Did you know that pregnant women are protected from employment discrimination under federal law? This means that employers cannot treat pregnant employees differently than any other employees. It’s important to understand your rights as a pregnant employee so that you can take action if you feel that you have been the victim of discrimination.
How does pregnancy discrimination occur?
One of the most common ways that pregnancy discrimination occurs is when an employer refuses to hire a pregnant woman. Another way it can occur is when a woman is fired or forced to quit because she is pregnant. Pregnancy discrimination can also happen when an employer denies a pregnant woman a promotion or gives her different job assignments than non-pregnant employees. Last but not least, pregnancy discrimination can occur when an employer denies a pregnant woman benefits that are given to other employees, such as health insurance or paid leave.
What does the law say about pregnancy discrimination?
The Pregnancy Discrimination Act (PDA) is a federal law that prohibits employment discrimination against women who are pregnant. The PDA applies to all employers with 15 or more employees, and it makes it illegal for an employer to discriminate against a woman because she is pregnant. Employment law also prohibits pregnancy discrimination under the Americans with Disabilities Act (ADA). However, under the ADA, a woman must have a medical condition that is pregnancy-related in order to get protected from discrimination, such as gestational diabetes or preeclampsia.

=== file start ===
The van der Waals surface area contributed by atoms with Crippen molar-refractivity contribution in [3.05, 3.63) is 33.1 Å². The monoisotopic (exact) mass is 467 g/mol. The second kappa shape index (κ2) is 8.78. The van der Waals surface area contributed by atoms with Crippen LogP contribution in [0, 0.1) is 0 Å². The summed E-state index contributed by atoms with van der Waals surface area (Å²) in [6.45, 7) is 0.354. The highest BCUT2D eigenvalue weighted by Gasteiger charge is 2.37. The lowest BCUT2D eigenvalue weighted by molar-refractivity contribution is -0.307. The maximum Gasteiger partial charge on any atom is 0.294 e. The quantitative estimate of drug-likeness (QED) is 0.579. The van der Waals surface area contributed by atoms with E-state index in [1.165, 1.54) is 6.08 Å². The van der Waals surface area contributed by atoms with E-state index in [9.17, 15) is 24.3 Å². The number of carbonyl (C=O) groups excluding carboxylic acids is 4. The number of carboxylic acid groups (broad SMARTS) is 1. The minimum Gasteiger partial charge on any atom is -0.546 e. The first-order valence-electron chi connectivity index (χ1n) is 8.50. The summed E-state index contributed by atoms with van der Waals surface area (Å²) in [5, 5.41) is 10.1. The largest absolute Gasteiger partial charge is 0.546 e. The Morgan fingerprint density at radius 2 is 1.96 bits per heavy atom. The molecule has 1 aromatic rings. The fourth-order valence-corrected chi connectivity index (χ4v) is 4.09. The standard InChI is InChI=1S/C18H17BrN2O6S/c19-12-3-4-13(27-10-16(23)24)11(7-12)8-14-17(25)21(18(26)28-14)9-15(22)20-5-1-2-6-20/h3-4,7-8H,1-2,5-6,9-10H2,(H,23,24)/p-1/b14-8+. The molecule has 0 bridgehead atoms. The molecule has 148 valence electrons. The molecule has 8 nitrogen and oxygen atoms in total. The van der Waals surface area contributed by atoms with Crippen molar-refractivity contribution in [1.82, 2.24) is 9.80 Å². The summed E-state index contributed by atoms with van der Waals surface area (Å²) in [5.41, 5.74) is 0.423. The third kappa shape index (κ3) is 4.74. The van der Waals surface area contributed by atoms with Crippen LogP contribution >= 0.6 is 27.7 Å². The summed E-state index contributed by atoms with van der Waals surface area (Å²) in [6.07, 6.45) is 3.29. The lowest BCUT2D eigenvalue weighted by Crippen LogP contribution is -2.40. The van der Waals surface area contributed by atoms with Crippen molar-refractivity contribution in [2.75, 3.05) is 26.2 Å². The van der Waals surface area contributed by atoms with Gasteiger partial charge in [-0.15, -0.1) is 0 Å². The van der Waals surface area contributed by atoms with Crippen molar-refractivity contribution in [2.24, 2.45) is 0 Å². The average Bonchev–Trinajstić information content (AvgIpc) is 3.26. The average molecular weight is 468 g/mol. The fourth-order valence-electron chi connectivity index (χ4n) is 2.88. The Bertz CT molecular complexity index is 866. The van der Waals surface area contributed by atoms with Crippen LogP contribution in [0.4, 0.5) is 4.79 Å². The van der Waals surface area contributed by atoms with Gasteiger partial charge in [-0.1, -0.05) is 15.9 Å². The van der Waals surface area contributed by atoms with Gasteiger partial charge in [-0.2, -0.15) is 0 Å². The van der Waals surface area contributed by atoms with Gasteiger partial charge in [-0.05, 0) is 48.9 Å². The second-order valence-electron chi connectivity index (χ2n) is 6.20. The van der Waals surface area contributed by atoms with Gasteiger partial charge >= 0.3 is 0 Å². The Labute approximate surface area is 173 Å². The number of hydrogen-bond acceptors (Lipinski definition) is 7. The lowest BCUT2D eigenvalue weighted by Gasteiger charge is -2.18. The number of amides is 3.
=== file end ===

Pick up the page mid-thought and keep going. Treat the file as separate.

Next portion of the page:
What can you do if you think you’ve been the victim of pregnancy discrimination?
If you think that you have been the victim of pregnancy discrimination, it’s important to report it. You can file a charge of discrimination with the Equal Employment Opportunity Commission (EEOC). The EEOC is the federal agency responsible for enforcing the PDA. You can also consult with an experienced employment law attorney to discuss your legal options.
Employers who violate the PDA can be subject to civil penalties, including back pay and damages. In some cases, they may also be required to reinstate the employee to her former position or provide her with front pay.